In 2007 when LIDFF started there was a fierce debate about dancefilm which had not yet morphed into the catchall term "MOVING IMAGE". When we started there were approximately eight dance and moving image festivals around the world.
At last count that number has increased to around 128 dancefilm festival world-wide.
As the original curator I got into immediate hot water across a surprisingly wide spectrum of "art-film" stakeholders from the hallowed and ivy-clad groves of Academe to drop-in festival audience members at public Q&A's, by trying to set a quality standard, claiming that which is referred to as "dancefilm", should contain both an essence of readily apparent choreographic design and discernible cinematographic expertise.
Given the number of universes in which moving image makers in the widest sense inhabit, one can imagine that in many quarters of the conceptual art-world my curatorial pronouncements were anathema, prescriptive, way too narrow and in many ways the criticism was right. However, when curating any type of "art", criteria must be set to avoid a shapeless free for all that is impossible to encapsulate for audiences.
Curation inevitably becomes an unpopular process of describing and reluctantly prescribing "what it is", if for no other reason that something has to go on the announcement posters or no one will come. Essentially a crappy job but someone has to do it.
To ease this process and clarify where we are for this year's LIDFF, there are three categories of exhibition.
1: A pre-selected, curated selection of films by invited choreographers and film makers recognised across the world of dance in all forms, from Classical to installation moving image projections to Musical Theatre as craftspeople, experts in their chosen field, whose work stands up to critical scrutiny across many areas of critical debate and whose work, we the curators would like to show because it is important for very many reasons..
2 Those film works on a loose theme of dance and movement made by professionals which are not otherwise limited to personal curation, who have submitted to LIDFF 2018 to be seen more widely by those cinema audiences specifically interested in dancefilm and moving image making.
These submissions will be rewarded with prizes for their efforts by a Jury of highly regarded colleagues who work extensively in the world of dance-making in film and television whose expertise will reflect the quality of their judgements..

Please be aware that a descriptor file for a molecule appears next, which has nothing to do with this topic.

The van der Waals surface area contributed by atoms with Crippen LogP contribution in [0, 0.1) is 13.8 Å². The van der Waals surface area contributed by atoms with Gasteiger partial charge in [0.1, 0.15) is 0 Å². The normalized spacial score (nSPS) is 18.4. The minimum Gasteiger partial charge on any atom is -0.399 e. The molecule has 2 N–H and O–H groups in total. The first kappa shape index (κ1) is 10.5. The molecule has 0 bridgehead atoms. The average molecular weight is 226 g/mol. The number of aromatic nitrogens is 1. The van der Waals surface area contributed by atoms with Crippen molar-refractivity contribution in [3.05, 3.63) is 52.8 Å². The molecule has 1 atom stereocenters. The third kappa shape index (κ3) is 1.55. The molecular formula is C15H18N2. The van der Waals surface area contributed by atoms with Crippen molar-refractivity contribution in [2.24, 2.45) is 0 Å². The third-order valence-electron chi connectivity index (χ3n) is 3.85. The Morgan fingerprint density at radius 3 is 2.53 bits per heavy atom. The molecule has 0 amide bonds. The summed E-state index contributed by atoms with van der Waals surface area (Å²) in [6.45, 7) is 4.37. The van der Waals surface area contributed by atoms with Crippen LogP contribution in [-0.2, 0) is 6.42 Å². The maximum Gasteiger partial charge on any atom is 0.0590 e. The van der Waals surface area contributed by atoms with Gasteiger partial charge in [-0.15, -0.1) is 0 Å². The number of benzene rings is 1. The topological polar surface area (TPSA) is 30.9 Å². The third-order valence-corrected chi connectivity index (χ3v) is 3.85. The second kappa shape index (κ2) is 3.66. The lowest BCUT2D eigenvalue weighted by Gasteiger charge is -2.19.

3 Those films made by students from accredited higher education institutions of moving image, dancefilm and choreography whose submissions will be a maximum length of 5 minutes including credits and verifiably created from beginning of filming to final output online in a 72 hour period to fulfil this years specific LIDFF 72 hour film making challenge.
Without a doubt there will be controversy - it wouldn't be art making if there wasn't. Above all however, LIDFF 2018 aims to curate a fascinating blend of films which will appeal to audiences knowledgeable in the field of dancefilm and moving image and help audiences new to the fascinatingly diverse world of dance to greater clarity and understanding.
There are no other particular issues that currently occur to me other than the perennial ones bedevilling all curated exhibitions, such as why choose "this" exhibit/film/painting/work, over "that" one? The answer as for everyone, is that choice is subjective and as free to make as it is to question.
As the curation panel for this year's LIDFF, we will necessarily be as responsible, careful and hotly opinionated between ourselves as any other group of passionate artists who find themselves more or less accidentally set up in judgement over their peers for the purposes of getting art "out there".
LIDFF 2018 hope to contribute in a small way to a real sense and appreciation that art is passion and passion drives creativity and variety of expression.
Chair - Curation Panel - LIDFF 2018